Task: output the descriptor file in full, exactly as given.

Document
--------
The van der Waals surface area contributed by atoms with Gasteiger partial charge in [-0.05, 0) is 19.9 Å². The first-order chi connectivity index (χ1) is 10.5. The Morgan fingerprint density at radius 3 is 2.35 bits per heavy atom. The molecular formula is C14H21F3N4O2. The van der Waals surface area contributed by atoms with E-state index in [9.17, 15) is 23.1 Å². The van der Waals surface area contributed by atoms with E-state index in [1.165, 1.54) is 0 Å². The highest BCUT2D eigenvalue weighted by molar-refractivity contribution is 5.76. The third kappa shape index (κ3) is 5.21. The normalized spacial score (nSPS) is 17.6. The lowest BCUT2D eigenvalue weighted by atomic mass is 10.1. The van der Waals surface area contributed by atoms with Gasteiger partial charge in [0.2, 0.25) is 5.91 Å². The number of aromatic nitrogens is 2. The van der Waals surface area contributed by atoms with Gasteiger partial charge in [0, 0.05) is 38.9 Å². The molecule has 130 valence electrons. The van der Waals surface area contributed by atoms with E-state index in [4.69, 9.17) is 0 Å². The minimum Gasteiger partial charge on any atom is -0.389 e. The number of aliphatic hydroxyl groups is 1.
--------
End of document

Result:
The van der Waals surface area contributed by atoms with Gasteiger partial charge in [-0.05, 0) is 19.9 Å². The first-order chi connectivity index (χ1) is 10.5. The Morgan fingerprint density at radius 3 is 2.35 bits per heavy atom. The molecular formula is C14H21F3N4O2. The van der Waals surface area contributed by atoms with E-state index in [9.17, 15) is 23.1 Å². The van der Waals surface area contributed by atoms with E-state index in [1.165, 1.54) is 0 Å². The highest BCUT2D eigenvalue weighted by molar-refractivity contribution is 5.76. The third kappa shape index (κ3) is 5.21. The normalized spacial score (nSPS) is 17.6. The lowest BCUT2D eigenvalue weighted by atomic mass is 10.1. The van der Waals surface area contributed by atoms with Gasteiger partial charge in [0.2, 0.25) is 5.91 Å². The number of aromatic nitrogens is 2. The van der Waals surface area contributed by atoms with Gasteiger partial charge in [0, 0.05) is 38.9 Å². The molecule has 130 valence electrons. The van der Waals surface area contributed by atoms with E-state index in [4.69, 9.17) is 0 Å². The minimum Gasteiger partial charge on any atom is -0.389 e. The number of aliphatic hydroxyl groups is 1.